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Canopus Class battleships of the Royal Navy included HMS Canopus built at Portsmouth, HMS Goliath built at Chatham, HMS Ocean built at Devonport, HMS Glory built at Laird, HMS Albion built at Thames and HMS Vengeance built at Vickers.

This class of ship except HMS Vengeance was built under the 1896 naval building programme (Vengeance in the1897 programme) These battleships were slightly smaller and faster than the Majestic Class and Built with the China Station role in mind. This was because of the Increase in Naval sea power that Japan had built up, this threat remained until 1905 when the British-Japanese treaty was signed.  These battleships were the first to be fitted with water-tube boilers which allowed for higher power without any increase in weight (using Belleville Boilers.)

Displacement: 12,950 tons.   Length: 410 ft.   Beam: 74 ft.  Draught: 26.5 ft.   Complement: 750.   Armament: four 12 ins guns, twelve 6 ins guns, ten 3 ins guns, six 3 pounder guns and two maxims with four torpedo tubes.

 

HMS ALBION 21ST JUNE 1898 SOLD FOR B/U 11TH DECEMBER 1919
HMS CANOPUS 12TH OCTOBER 1897 SOLD FOR B/U 28TH JANUARY 1920
HMS GLORY 11TH MARCH 1899 SOLD FOR B/U 19TH DECEMBER 1922
HMS GOLIATH 25TH MARCH 1898 TORPEDOED 13TH MAY 1915
HMS OCEAN 5TH JULY 1898 MINED 18TH MARCH 1915
HMS VENGEANCE 25TH JULY 1899 SOLD FOR B/U 1ST DECEMBER 1921
HMS Albion

HMS Albion - Name History

The sixth “Albion” is a 14-gun twin-screw battleship, built at Blackwall in 1898.  She is of 12,950 tons, 13,500 horsepower, and 18 knots speed.  Her length, draught, and beam were 390ft, 74ft, and 26ft.

           An unfortunate accident took place when she was launched on June 21st.  A wave caused by her displacement ran up a side creek, and brought about the collapse of a staging upon which 200 people were standing.  Although every available means of rescue were used, 34 persons were drowned, the unhappy victims, with few exceptions, being women and children.

Officers of HMS Albion.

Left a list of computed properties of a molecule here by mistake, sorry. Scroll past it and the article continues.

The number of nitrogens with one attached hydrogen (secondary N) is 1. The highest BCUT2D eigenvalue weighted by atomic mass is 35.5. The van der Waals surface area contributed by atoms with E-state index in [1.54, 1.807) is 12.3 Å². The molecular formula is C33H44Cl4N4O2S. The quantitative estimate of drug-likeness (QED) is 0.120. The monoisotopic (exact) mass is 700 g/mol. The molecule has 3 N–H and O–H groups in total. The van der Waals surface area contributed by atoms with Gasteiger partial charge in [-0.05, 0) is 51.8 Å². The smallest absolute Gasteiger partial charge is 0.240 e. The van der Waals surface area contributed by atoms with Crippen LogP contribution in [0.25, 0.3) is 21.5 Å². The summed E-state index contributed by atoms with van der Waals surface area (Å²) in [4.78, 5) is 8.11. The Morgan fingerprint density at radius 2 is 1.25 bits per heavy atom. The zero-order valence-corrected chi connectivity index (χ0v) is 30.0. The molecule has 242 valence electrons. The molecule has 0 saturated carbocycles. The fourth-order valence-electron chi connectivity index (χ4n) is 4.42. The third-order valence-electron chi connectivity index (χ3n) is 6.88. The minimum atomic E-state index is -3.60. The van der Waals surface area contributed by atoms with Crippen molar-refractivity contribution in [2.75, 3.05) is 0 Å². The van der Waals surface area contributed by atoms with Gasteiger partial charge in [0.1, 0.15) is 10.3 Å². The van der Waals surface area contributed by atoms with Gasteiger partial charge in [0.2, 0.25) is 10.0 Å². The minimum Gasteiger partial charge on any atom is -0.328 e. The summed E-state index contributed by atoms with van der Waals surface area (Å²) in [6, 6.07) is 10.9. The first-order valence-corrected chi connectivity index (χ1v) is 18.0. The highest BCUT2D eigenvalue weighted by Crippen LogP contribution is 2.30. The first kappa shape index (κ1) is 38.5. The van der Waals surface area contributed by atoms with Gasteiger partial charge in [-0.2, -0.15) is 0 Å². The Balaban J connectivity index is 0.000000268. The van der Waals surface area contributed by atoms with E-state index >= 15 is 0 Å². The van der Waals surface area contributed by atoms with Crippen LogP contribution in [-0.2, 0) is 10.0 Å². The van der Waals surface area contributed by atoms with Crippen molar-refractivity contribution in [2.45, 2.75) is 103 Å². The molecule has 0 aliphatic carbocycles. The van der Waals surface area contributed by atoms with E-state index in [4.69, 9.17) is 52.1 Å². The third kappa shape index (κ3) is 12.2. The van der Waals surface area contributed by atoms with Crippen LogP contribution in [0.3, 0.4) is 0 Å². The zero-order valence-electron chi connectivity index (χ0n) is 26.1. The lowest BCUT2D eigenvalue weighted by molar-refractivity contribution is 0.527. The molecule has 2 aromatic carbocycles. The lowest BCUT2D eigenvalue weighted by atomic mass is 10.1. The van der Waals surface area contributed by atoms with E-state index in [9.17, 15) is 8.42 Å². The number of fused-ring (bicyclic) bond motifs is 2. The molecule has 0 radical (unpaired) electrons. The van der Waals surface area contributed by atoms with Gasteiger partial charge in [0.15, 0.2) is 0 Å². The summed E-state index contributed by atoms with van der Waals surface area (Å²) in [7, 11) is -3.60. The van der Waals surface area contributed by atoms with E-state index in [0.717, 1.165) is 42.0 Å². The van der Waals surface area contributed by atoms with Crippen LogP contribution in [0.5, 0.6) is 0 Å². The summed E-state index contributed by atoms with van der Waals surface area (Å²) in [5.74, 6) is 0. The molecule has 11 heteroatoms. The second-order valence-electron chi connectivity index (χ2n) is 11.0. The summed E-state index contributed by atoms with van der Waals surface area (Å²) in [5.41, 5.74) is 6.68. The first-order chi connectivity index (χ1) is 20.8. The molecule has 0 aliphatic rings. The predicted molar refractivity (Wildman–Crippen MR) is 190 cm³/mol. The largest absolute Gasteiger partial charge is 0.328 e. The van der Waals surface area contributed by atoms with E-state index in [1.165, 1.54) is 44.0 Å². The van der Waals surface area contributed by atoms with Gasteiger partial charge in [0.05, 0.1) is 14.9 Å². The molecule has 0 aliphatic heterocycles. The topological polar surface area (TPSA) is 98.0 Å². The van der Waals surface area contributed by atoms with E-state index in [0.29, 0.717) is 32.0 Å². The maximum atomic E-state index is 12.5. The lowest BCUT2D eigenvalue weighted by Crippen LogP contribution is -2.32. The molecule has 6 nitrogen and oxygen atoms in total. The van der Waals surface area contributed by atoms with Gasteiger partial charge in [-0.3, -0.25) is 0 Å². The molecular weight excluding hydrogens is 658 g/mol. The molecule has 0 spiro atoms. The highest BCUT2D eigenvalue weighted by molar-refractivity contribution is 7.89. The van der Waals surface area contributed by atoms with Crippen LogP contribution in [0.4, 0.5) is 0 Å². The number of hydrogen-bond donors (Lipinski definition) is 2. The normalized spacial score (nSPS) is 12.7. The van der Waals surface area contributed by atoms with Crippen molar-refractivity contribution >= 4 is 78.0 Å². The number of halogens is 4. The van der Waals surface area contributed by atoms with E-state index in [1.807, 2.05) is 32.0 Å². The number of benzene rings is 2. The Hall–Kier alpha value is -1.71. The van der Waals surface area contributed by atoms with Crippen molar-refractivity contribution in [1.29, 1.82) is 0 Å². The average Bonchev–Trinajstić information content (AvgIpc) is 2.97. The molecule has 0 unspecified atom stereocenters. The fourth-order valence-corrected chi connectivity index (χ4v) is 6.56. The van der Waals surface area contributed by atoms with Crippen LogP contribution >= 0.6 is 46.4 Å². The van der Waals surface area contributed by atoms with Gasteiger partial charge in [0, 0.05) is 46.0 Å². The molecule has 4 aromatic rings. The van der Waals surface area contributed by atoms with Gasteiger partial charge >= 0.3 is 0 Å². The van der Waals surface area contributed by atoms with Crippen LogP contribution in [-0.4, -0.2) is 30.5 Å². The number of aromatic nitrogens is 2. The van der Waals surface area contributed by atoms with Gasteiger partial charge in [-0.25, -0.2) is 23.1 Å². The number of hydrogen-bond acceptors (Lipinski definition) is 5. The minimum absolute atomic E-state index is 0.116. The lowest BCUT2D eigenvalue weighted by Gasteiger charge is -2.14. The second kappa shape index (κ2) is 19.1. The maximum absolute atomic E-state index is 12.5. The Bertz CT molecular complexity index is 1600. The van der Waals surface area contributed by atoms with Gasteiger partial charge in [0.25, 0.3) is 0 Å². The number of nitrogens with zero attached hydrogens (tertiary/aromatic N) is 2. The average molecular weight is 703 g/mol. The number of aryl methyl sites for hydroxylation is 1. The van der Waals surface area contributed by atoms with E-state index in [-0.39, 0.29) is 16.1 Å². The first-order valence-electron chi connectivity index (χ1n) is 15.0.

A reproduction of this original photo / photo-postcard size 10" x 7" approx available.  Order photograph here  © Walker Archive. Order Code  PH614

HMS Albion, 1901.

A large image size 10" x 7" approx, is available.  Reproduced from the original negative / photo under license from MPL, the copyright holder.  A signed numbered certificate is supplied. Price £25.   Order photograph here   Order Code  XMP204

Original republished © MPL Photograph (Postcard Size).  Price £5 Click here to order.  Order Code  MP204

HMS Albion being towed by HMS Canopus, May 1915.

A large image size 10" x 7" approx, is available.  Reproduced from the original negative / photo under license from MPL, the copyright holder.  A signed numbered certificate is supplied. Price £25.   Order photograph here   Order Code  XMP205

Original republished © MPL Photograph (Postcard Size).  Price £5 Click here to order.  Order Code  MP205

HMS Albion photographed early 1915 just before being sent to the Dardanelles

A reproduction of this original photo / photo-postcard size 10" x 7" approx available.  Order photograph here  © Walker Archive. Order Code  PH51

HMS Albion, 1901.

A large image size 10" x 7" approx, is available.  Reproduced from the original negative / photo under license from MPL, the copyright holder.  A signed numbered certificate is supplied. Price £25.   Order photograph here   Order Code  XMP203

Original republished © MPL Photograph (Postcard Size).  Price £5 Click here to order.  Order Code  MP203

 
 

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AVIATION PRINTS

Click above to see all of our aviation art index - Eight random half price aviation items are displayed to the right.

Some Current Half Price Aviation Art Offers